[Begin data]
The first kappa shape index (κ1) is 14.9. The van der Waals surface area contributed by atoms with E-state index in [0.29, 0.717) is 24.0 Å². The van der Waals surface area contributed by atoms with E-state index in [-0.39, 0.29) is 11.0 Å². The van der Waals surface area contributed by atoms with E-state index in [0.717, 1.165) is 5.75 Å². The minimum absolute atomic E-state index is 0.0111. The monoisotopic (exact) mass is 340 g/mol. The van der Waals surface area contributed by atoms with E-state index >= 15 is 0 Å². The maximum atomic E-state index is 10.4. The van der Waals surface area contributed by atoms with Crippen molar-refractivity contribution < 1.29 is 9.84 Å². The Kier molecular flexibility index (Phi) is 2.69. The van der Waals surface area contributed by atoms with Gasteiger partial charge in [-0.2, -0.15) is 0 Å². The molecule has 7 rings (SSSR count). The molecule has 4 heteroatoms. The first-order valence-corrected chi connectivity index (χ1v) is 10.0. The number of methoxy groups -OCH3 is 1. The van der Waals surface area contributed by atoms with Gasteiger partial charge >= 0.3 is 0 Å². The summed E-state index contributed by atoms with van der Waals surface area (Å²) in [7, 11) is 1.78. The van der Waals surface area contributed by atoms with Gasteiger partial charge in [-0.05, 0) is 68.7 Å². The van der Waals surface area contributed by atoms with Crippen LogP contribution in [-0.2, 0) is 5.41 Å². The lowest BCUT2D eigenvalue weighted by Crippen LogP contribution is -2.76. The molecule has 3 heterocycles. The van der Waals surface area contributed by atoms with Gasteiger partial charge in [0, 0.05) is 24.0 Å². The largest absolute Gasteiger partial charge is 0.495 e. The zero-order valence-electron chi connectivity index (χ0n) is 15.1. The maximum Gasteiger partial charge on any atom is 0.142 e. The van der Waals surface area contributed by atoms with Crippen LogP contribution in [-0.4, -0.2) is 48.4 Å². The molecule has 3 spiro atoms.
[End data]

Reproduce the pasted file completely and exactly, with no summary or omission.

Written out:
The first kappa shape index (κ1) is 14.9. The van der Waals surface area contributed by atoms with E-state index in [0.29, 0.717) is 24.0 Å². The van der Waals surface area contributed by atoms with E-state index in [-0.39, 0.29) is 11.0 Å². The van der Waals surface area contributed by atoms with E-state index in [0.717, 1.165) is 5.75 Å². The minimum absolute atomic E-state index is 0.0111. The monoisotopic (exact) mass is 340 g/mol. The van der Waals surface area contributed by atoms with E-state index >= 15 is 0 Å². The maximum atomic E-state index is 10.4. The van der Waals surface area contributed by atoms with Crippen molar-refractivity contribution < 1.29 is 9.84 Å². The Kier molecular flexibility index (Phi) is 2.69. The van der Waals surface area contributed by atoms with Gasteiger partial charge in [-0.2, -0.15) is 0 Å². The molecule has 7 rings (SSSR count). The molecule has 4 heteroatoms. The first-order valence-corrected chi connectivity index (χ1v) is 10.0. The number of methoxy groups -OCH3 is 1. The van der Waals surface area contributed by atoms with Gasteiger partial charge >= 0.3 is 0 Å². The summed E-state index contributed by atoms with van der Waals surface area (Å²) in [7, 11) is 1.78. The van der Waals surface area contributed by atoms with Gasteiger partial charge in [-0.05, 0) is 68.7 Å². The van der Waals surface area contributed by atoms with Crippen LogP contribution in [-0.2, 0) is 5.41 Å². The lowest BCUT2D eigenvalue weighted by Crippen LogP contribution is -2.76. The molecule has 3 heterocycles. The van der Waals surface area contributed by atoms with Gasteiger partial charge in [0, 0.05) is 24.0 Å². The largest absolute Gasteiger partial charge is 0.495 e. The zero-order valence-electron chi connectivity index (χ0n) is 15.1. The maximum Gasteiger partial charge on any atom is 0.142 e. The van der Waals surface area contributed by atoms with Crippen LogP contribution in [-0.4, -0.2) is 48.4 Å². The molecule has 3 spiro atoms.